LOS ANGELES, Calif. (KTLA) -- "30 Rock" actor Alec Baldwin is apologizing to his fellow passengers on an American Airlines flight who were disrupted when he was asked to leave a plane at LAX.
The incident happened on Tuesday, when Baldwin was flying from Los Angeles to New York City.
He was playing a game on his iPhone called 'Words with Friends,' and the airline says he refused to turn off the phone as the plane was leaving the gate.
Baldwin told the Huffington Post on Wednesday that he wants to apologize to his fellow passengers, but not to the "1950s gym teacher" flight attendant or other members of the crew that forced him to leave.
"First off, I would like to apologize to the other passengers onboard the American Airlines flight that I was thrown off of yesterday," Baldwin wrote.
"It was never my intention to inconvenience anyone with my 'issue' with a certain flight attendant."
He admitted that he was asked to put his phone away multiple times, but said other passengers had their phones out, and he felt he was "singled out" by the flight attendant.
But his admission of any fault ended there.
Baldwin went on to offer a scathing criticism of the airline industry at large:
"It's no secret that the level of service on U.S. carriers has deteriorated to a point that would make Howard Hughes red-faced," Baldwin wrote.
"Filthy planes, barely edible meals, cuts in jet service to less-traveled locations. One of the big changes, in my time, is in the increase of the post-9/11, paramilitary bearing of much of the air travel business. September 11th was a horrific day in the airline industry, yet in the wake of that event, I believe carriers and airports have used that as an excuse to make the air travel experience as inelegant as possible"
In a statement on its Facebook page on Wednesday, American Airlines gave its version of events.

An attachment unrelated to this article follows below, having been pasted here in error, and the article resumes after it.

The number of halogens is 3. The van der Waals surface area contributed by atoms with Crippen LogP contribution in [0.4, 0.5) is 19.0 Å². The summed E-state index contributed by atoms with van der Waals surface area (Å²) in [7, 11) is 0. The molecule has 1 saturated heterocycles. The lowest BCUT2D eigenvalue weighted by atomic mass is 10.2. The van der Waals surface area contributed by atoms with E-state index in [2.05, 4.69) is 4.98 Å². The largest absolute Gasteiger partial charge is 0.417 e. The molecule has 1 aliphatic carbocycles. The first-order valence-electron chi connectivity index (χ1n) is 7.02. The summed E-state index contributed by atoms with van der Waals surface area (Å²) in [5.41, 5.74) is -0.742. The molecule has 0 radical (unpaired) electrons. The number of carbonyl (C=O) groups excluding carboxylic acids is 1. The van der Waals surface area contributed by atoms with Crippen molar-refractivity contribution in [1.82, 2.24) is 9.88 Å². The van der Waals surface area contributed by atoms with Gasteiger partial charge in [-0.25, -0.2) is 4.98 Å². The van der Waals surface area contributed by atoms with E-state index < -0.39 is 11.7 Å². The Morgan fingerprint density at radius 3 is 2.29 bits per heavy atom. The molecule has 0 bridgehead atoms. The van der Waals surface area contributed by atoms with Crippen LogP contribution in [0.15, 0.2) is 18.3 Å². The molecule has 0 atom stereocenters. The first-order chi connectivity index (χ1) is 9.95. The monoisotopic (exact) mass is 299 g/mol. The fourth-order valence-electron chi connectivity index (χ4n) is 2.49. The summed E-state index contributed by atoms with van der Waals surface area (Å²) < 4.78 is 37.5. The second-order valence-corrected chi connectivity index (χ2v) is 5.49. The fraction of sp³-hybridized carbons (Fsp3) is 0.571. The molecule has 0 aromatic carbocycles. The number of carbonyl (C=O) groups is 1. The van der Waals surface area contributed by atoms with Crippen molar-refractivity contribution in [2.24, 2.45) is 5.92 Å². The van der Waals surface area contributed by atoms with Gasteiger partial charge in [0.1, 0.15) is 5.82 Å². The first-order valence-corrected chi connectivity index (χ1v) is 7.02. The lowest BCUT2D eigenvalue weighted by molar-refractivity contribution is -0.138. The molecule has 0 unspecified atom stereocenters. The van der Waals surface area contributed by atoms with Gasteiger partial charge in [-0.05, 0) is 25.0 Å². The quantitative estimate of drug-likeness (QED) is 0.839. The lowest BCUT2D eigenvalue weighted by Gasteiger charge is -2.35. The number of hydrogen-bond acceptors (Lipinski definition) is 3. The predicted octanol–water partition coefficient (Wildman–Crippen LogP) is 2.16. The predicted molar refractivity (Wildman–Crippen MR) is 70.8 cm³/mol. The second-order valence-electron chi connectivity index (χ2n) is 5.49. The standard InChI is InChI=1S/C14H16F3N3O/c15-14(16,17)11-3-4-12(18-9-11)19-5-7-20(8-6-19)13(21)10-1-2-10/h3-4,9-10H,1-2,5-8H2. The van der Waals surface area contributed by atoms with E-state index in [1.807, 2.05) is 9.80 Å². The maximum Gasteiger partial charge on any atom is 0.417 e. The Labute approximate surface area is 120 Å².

"Since an extremely vocal customer has publicly identified himself as being removed from an American Airlines flight on Tuesday, Dec. 6, we have elected to provide the actual facts of the matter as well as the FAA regulations which American, and all airlines, must enforce," the airline said.
The statement continued: "This passenger declined to turn off his cell phone when asked to do so at the appropriate time. The passenger ultimately stood up (with the seat belt light still on for departure) and took his phone into the planes lavatory. He slammed the lavatory door so hard, the cockpit crew heard it and became alarmed, even with the cockpit door closed and locked. They immediately contacted the cabin crew to check on the situation."
The airline says Baldwin was "extremely rude to the crew," calling them "inappropriate names" and "using offensive language."
"Given the facts above, the passenger was removed from the flight and denied boarding," the statement concludes.
Baldwin took to Twitter immediately following the incident, saying, among other things, that he would never fly American again.
His Twitter account has since been deactivated.
No investigations have been opened into the incident, law enforcement sources said, but American Airlines could choose to file a complaint with the FAA.
This was not Baldwin's first publicized outburst.
In 2007, he infamously left a voice mail for his young daughter calling her a "rude, thoughtless little pig."
He later apologized and wrote a book inspired by the incident.
Alec Baldwin Apologizes -- Sort of -- for Airplane Meltdown
Baldwin penned an apology that managed to insult the airline industry.
VIDEO: Watch Glen Walker's Report
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